Mary from Hawthorne

I am a former WNEW listener, a WNYC listener and a WFUV fan. I can't remember a time when I did not listen to Pete Fornatale. My Saturday ritual is to switch on FUV at 4pm to listen to Mixed Bag. Pete's voice over the airwaves was always reassuring. Icarus will now forever be his theme song. I don't think I will ever be able to listen to it without half-expecting to hear Pete's voice announcing how that about wraps it up for today's show... So much music in my life thanks to Pete. Rest in peace.

May. 02 2012 08:25 AM
Kevin from Morristown NJ

Pete was may favorite on wnew I still have the 1985 Bob Dylan birthday bash on tape. He seemed down to earth and able to connect with every day listeners. No pretence no bs the real deal and even though I have not listened to him in a long while I often think about him, what a loss and oh so young. Perhaps he was too good to be truly appreciated. But we all appreciate him don't we? Rip Pete

Apr. 30 2012 10:49 PM
The G Man, The Gator, Ace and other monikers

Scott was the Professor, Pete was the A.P. together they and their collegues educated all of us in Album long playing rock and an alternative to AM radio. My station was tuned to WNEW all the time until it left them and left us. That group of DJ's were to '70's and early '80's what the WMCA and WABC Radio Good Guys were to AM radio in the late 50's and early 60's. We will never see that type of real programming again. While the DISCO crowd was tuned to WKTU, all of us anti-Disco types who like hard rock, heacy metal, hair bands, jazz, etc. were tuned to 102.7. I will never forget it. R.I.P. Pete. I always enjoyed your Mixed Bag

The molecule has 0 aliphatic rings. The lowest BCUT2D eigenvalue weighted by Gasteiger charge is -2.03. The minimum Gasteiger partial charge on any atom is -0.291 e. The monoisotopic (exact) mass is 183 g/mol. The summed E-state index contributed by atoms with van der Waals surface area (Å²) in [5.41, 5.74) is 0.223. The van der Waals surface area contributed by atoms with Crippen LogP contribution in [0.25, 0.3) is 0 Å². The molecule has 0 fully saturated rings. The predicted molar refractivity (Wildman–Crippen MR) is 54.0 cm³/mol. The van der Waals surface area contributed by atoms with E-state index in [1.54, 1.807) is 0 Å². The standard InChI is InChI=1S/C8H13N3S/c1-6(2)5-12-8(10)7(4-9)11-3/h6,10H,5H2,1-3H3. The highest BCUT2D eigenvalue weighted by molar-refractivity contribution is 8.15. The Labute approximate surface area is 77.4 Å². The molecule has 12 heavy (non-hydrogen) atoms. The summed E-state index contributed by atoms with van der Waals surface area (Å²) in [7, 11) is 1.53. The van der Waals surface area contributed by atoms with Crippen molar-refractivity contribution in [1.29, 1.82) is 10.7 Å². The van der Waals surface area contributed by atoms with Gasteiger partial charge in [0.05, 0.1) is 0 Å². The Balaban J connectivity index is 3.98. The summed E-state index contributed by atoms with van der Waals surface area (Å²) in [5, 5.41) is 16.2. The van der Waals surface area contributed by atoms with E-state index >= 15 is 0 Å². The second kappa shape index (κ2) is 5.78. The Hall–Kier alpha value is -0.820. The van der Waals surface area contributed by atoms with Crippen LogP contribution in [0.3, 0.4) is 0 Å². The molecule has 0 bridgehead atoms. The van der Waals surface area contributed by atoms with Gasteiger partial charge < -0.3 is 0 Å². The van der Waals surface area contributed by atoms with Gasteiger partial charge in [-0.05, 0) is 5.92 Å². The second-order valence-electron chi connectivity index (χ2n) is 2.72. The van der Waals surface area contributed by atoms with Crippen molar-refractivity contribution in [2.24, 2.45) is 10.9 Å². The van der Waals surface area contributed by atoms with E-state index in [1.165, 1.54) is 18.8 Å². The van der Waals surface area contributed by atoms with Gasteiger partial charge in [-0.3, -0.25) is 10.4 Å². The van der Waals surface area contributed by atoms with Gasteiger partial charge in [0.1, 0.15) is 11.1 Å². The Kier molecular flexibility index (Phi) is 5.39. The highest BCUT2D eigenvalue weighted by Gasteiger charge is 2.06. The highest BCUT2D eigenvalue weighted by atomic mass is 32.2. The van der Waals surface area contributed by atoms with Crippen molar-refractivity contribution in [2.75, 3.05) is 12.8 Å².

Apr. 28 2012 09:19 PM

So shocked and sad to read this tribute to Pete. Much too young to exit. WNEW-FM in its late 60s-70's heydey was the real deal. I believe they referred to it as underground radio. The lineup of DJs was indeed impressive. Pete was always a gentle, easy going friend on the radio and his selections were definitely enjoyable. He also had a stint on K-Rock for a while and caught a constant genial ribbing from Howard Stern. Condolences to his family.

Apr. 28 2012 03:49 PM
Susan A.

Thanks for your remembrance of Pete. I was a loyal listener back in the mid to late '70s. Although I had not followed him after the demise of WNEW, the announcement of his death was quit saddening. There was a wonderful warmth to his show. I'm glad to hear that he was as a friendly off the air as on.

Apr. 28 2012 08:03 AM

So overwhelmed what happened to Pete Fornatale! I have been listening all day hearing about the loss of this amazing hero. Peace to his family. FUV has become a member of my life. I have found as an artist FUV became a common link within my interst i music and life. I apologize because I am babbling...I am just so sad to loose someone I never met...give peace a chance.....

Apr. 27 2012 10:04 PM

Nice summation John. Pete was the real thing. I often bought that not enough people appreciated his rare talent. Perhaps I was wrong. He will be missed!

Apr. 27 2012 07:50 PM
Platypus Daron from Astoria

Wanted to point out that Kiss-Fm really did some pioneering work back in the mid-late 90's as one of the first stations to bring "celebrity DJ's" (recording artists) onto the air hosting their own shows. Roberta Flack, and Isaac Hayes were good examples. This spawned a national copy-cat trend for a few years in syndicated radio networks. Kiss' format had several "copy cat" stations around the U.S.. Not sure if they were all owned by the same radio group.

-The Platypus

Apr. 27 2012 02:38 PM